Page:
Federal Foreign Minister Annalena Baerbock has accused Russia of using the blockade of grain exports from Ukraine as a weapon of war. “By blockading Ukrainian ports, destroying silos, roads and railroads, and especially farmers’ fields, Russia has started a grain war that is fueling a global food crisis,” Baerbock said Wednesday during a foreign ministers’ meeting at the United Nations in New York.
According to information from the Federal Government, Russia in Ukraine is preventing the export of 20 million tons of grain, mainly to North Africa and Asia, a large part of it in the port of Odessa. Ukraine is one of the largest producers in the world.
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“Russia is not only waging its brutal war with tanks, rockets and bombs,” said the Green politician. “Russia is waging this war with another terrible but quieter weapon: hunger and deprivation.” This is happening at a time when millions of people in the Middle East and Africa are already at risk of starvation – due to the climate crisis, the Covid pandemic and regional ones conflicts.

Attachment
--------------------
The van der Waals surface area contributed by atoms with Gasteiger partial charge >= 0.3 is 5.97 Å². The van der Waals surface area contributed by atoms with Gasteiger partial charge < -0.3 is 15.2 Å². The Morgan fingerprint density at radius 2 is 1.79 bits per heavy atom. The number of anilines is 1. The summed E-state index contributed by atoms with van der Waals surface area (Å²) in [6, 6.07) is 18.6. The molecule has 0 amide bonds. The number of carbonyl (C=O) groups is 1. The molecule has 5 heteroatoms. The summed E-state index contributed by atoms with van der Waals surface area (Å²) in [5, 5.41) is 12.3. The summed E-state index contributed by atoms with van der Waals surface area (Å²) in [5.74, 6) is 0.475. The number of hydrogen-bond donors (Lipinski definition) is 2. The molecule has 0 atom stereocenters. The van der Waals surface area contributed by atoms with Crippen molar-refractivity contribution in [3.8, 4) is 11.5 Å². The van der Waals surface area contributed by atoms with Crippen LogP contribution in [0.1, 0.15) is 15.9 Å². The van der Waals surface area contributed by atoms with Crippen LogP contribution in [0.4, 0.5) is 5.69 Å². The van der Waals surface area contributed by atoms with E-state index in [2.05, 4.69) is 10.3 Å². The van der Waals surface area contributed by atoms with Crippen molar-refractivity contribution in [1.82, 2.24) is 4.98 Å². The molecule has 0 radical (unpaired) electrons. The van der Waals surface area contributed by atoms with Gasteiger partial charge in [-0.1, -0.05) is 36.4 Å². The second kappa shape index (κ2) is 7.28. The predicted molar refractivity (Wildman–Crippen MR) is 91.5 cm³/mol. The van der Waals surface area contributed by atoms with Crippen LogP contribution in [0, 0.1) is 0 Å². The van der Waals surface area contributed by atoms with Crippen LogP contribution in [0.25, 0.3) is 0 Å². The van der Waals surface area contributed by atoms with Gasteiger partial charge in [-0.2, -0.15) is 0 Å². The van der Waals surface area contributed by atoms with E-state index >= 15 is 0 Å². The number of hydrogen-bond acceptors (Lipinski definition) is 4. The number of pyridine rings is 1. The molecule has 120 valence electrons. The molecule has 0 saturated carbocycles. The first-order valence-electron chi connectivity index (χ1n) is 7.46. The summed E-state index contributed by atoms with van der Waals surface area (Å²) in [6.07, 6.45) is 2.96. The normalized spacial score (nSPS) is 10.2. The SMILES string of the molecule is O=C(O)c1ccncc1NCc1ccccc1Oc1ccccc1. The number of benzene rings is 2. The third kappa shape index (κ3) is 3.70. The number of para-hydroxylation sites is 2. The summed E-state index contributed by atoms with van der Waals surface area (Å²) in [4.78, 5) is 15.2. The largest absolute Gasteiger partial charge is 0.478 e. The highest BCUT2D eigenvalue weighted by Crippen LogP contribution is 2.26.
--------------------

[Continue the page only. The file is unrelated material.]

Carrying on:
UN Secretary-General António Guterres also increased the pressure on Moscow in view of historical numbers of starving people: “Russia must allow grain stored in Ukrainian ports to be safely exported,” said the 73-year-old.
It is necessary to bring the country back to the world market – just like Russia and Belarus, which also produce large quantities of food and fertilizer. The war Russia started threatens to plunge tens of millions into food insecurity and trigger a crisis “that could last for years”.
US Secretary of State Antony Blinken called for a joint global effort. “It’s a crisis that requires a global response,” Blinken said. A big problem is the lack of fertilizers – incentives for their production must be created.
“Take Africa, where fertilizer costs have already quadrupled since the pandemic began and have continued to soar since the Russian invasion of Ukraine,” he said. After the Russian invasion of Ukraine, wheat prices rose to their highest level in 14 years.
Baerbock said the world’s poorest people would pay the price for Russia’s ruthless war. “I want to say to you from the bottom of my heart: We see your pain. We hear your suffering. And we are by your side.”
Overall, Germany is making 3.8 billion euros available for food security this year. In the long term, the effects of climate change on the agricultural sector in particular must be addressed: “We must help farmers become less vulnerable to droughts, floods or extreme rainfall.”